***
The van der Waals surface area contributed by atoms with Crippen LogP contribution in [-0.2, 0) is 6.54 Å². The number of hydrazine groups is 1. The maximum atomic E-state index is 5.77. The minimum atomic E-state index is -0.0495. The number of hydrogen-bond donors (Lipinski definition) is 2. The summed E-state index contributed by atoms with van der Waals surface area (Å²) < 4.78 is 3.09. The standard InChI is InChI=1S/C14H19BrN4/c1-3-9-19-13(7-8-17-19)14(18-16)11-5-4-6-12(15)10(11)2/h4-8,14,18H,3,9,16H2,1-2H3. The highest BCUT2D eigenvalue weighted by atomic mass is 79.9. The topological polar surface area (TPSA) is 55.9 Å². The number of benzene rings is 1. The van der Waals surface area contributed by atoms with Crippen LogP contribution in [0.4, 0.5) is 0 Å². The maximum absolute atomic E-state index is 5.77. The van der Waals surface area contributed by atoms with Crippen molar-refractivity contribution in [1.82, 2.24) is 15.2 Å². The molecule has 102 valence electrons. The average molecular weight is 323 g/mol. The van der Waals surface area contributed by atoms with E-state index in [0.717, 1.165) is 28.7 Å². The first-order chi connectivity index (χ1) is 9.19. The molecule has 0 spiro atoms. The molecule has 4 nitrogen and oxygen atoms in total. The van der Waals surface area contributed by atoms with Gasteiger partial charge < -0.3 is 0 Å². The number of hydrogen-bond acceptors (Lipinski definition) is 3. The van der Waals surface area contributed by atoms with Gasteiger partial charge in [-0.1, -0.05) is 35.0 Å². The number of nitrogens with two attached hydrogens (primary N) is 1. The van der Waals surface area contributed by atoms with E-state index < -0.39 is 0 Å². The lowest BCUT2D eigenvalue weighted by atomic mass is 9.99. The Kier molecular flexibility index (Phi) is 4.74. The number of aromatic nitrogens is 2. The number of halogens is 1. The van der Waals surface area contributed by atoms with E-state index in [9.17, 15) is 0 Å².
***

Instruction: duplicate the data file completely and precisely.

The van der Waals surface area contributed by atoms with Crippen LogP contribution in [-0.2, 0) is 6.54 Å². The number of hydrazine groups is 1. The maximum atomic E-state index is 5.77. The minimum atomic E-state index is -0.0495. The number of hydrogen-bond donors (Lipinski definition) is 2. The summed E-state index contributed by atoms with van der Waals surface area (Å²) < 4.78 is 3.09. The standard InChI is InChI=1S/C14H19BrN4/c1-3-9-19-13(7-8-17-19)14(18-16)11-5-4-6-12(15)10(11)2/h4-8,14,18H,3,9,16H2,1-2H3. The highest BCUT2D eigenvalue weighted by atomic mass is 79.9. The topological polar surface area (TPSA) is 55.9 Å². The number of benzene rings is 1. The van der Waals surface area contributed by atoms with Crippen LogP contribution in [0.4, 0.5) is 0 Å². The maximum absolute atomic E-state index is 5.77. The van der Waals surface area contributed by atoms with Crippen molar-refractivity contribution in [1.82, 2.24) is 15.2 Å². The molecule has 102 valence electrons. The average molecular weight is 323 g/mol. The van der Waals surface area contributed by atoms with E-state index in [0.717, 1.165) is 28.7 Å². The first-order chi connectivity index (χ1) is 9.19. The molecule has 0 spiro atoms. The molecule has 4 nitrogen and oxygen atoms in total. The van der Waals surface area contributed by atoms with Gasteiger partial charge < -0.3 is 0 Å². The number of hydrogen-bond acceptors (Lipinski definition) is 3. The van der Waals surface area contributed by atoms with Gasteiger partial charge in [-0.1, -0.05) is 35.0 Å². The number of nitrogens with two attached hydrogens (primary N) is 1. The van der Waals surface area contributed by atoms with E-state index < -0.39 is 0 Å². The lowest BCUT2D eigenvalue weighted by atomic mass is 9.99. The Kier molecular flexibility index (Phi) is 4.74. The number of aromatic nitrogens is 2. The number of halogens is 1. The van der Waals surface area contributed by atoms with E-state index in [9.17, 15) is 0 Å².